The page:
2

Consider the following snippet from etoolbox:

\newrobustcmd*{\deflength}[2]{%
  \ifundef{#1}
    {\etb@noglobal\etb@err@nolen{#1}}%
    {#1\glueexpr#2\relax}}

Maybe I do not understand the differences between \numexpr, \dimexpr, \glueexpr and \muglueexpr (e-TeX expressions), but I suspected the use of \dimexpr in the definition of \deflength just like \numexpr is used in the definition of \defcounter Can someone explain the difference?

  • 1
    latex lengths are skips (glue) not dimens. – David Carlisle Apr 14 '15 at 7:24
4

The following should answer the question:

\documentclass{article}
\newlength{\mylenA}
\newlength{\mylenB}
\begin{document}

\mylenA=5pt plus 2pt
\showthe\mylenA % \mylenA = 5pt plus 2pt

\setlength{\mylenB}{\mylenA}
\showthe\mylenB % \mylenB = 5pt plus 2pt

\setlength{\mylenB}{\dimexpr\mylenA}
\showthe\mylenB % \mylenB = 5pt (no glue)

\setlength{\mylenB}{\glueexpr\mylenA}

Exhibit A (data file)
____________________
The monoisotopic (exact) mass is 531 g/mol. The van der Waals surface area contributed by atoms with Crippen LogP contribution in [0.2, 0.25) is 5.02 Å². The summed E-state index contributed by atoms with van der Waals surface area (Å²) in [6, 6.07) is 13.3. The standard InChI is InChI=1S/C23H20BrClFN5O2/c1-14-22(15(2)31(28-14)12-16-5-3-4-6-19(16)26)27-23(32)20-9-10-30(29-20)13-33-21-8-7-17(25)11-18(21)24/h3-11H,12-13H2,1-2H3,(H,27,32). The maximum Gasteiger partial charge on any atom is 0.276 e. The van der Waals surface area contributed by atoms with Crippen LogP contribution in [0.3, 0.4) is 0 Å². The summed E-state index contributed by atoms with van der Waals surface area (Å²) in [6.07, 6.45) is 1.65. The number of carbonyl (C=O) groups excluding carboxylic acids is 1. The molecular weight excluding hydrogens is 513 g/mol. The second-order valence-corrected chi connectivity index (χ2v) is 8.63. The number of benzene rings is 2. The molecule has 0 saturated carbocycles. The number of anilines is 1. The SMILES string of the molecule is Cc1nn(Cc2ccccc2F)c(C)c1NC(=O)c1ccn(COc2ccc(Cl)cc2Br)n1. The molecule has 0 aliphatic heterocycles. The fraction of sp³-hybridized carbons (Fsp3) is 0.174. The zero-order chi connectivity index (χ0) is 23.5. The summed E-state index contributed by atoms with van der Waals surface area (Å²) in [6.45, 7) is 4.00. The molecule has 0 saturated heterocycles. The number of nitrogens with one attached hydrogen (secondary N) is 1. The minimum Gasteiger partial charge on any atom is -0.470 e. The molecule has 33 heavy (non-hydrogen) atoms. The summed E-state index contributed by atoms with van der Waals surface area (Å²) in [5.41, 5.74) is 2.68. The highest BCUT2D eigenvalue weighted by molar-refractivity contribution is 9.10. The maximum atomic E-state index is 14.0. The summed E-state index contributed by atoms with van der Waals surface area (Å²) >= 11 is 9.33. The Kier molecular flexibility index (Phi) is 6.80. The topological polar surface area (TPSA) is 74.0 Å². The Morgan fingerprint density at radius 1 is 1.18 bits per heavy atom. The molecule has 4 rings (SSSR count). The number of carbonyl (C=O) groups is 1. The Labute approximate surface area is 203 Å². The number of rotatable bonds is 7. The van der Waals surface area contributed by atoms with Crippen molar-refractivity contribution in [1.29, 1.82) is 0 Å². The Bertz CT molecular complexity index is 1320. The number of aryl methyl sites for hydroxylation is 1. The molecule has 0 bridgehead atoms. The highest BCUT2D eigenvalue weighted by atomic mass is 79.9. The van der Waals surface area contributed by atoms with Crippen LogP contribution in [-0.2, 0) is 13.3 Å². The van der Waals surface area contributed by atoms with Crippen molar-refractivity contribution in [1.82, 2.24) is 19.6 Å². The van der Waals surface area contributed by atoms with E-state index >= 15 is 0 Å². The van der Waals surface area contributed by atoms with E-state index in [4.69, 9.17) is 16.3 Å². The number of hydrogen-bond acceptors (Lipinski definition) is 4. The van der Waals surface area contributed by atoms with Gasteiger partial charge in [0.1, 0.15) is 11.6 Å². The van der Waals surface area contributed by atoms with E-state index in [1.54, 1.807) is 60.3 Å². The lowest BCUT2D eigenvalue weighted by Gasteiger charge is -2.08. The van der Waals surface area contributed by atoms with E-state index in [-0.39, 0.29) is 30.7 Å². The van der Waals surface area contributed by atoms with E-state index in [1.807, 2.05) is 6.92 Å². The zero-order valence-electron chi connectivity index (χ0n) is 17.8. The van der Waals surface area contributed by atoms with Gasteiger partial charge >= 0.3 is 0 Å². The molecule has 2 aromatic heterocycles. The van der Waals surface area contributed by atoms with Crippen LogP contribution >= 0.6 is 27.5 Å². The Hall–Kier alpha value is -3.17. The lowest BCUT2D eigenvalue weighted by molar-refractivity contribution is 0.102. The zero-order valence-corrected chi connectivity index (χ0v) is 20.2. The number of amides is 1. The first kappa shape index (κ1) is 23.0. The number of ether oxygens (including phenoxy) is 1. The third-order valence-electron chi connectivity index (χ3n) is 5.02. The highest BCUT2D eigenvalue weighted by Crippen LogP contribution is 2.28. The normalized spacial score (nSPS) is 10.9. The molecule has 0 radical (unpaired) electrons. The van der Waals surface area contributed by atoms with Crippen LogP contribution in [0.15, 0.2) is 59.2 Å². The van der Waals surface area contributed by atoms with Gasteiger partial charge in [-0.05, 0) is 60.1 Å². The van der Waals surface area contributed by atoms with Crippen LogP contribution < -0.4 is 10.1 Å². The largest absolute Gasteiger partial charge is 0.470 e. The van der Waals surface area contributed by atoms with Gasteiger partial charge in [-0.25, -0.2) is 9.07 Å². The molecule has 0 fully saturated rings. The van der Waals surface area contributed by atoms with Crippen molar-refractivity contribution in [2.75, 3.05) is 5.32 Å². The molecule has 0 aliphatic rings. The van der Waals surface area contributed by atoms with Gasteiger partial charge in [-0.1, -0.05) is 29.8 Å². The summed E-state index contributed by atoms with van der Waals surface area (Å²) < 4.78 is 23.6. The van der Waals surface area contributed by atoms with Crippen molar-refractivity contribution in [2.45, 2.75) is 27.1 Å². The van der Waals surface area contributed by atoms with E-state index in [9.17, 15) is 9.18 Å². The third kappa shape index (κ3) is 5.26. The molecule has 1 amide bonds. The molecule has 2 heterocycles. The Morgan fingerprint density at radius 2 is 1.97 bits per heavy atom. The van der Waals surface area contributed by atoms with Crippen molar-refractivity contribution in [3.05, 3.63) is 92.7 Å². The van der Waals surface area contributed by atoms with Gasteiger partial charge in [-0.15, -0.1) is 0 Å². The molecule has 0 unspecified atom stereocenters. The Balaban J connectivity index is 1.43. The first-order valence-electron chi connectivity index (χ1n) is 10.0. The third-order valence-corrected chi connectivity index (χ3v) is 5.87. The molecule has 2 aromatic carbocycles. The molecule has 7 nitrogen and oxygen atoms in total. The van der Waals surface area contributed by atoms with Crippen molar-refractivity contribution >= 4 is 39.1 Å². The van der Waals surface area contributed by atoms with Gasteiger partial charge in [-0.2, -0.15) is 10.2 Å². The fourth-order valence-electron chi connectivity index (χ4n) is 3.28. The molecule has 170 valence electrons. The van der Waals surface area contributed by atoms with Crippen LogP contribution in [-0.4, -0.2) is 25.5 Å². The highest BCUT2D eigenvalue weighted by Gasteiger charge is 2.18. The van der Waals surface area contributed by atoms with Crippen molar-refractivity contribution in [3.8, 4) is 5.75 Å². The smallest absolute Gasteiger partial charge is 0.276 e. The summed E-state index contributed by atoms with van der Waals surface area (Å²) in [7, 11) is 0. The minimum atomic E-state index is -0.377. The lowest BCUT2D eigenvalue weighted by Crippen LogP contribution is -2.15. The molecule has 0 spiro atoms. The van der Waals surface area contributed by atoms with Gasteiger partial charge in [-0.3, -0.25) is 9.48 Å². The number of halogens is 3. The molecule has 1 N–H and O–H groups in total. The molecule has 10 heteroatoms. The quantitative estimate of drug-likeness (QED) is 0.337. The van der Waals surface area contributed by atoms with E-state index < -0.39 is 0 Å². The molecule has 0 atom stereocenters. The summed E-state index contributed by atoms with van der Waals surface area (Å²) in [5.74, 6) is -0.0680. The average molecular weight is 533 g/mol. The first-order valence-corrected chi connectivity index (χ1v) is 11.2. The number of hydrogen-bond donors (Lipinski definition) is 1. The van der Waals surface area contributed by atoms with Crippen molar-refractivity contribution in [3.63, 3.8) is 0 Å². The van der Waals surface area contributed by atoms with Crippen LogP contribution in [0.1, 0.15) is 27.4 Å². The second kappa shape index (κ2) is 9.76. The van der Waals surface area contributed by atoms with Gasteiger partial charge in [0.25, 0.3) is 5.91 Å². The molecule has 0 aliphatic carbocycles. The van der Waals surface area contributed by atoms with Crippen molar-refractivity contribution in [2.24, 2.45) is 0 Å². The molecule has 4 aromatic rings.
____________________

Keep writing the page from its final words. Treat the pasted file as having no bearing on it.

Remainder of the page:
\showthe\mylenB % \mylenB = 5pt plus 2pt

\end{document}

The .log outputs:

> 5.0pt plus 2.0pt.
l.7 \showthe\mylenA


> 5.0pt plus 2.0pt.
l.10 \showthe\mylenB


> 5.0pt.
l.13 \showthe\mylenB


> 5.0pt plus 2.0pt.
l.16 \showthe\mylenB

If you set a length using \dimexpr<len> you lose any glue. Using \glueexpr<len> the glue is kept.

| improve this answer | |
  • By <len> I refer to a length macro, not an actual length. – Werner Apr 14 '15 at 6:00
  • 1
    The important thing you don't mention is that latex's \newlength defines a skip register not a dimen register. that is it is based on \newskip not \newdimen – David Carlisle Apr 14 '15 at 7:21
  • @DavidCarlisle I see. As you mentioned, the main reason must be that \newlength defines a skip instead of a dimen. – Pieter Stroobants Apr 15 '15 at 1:52

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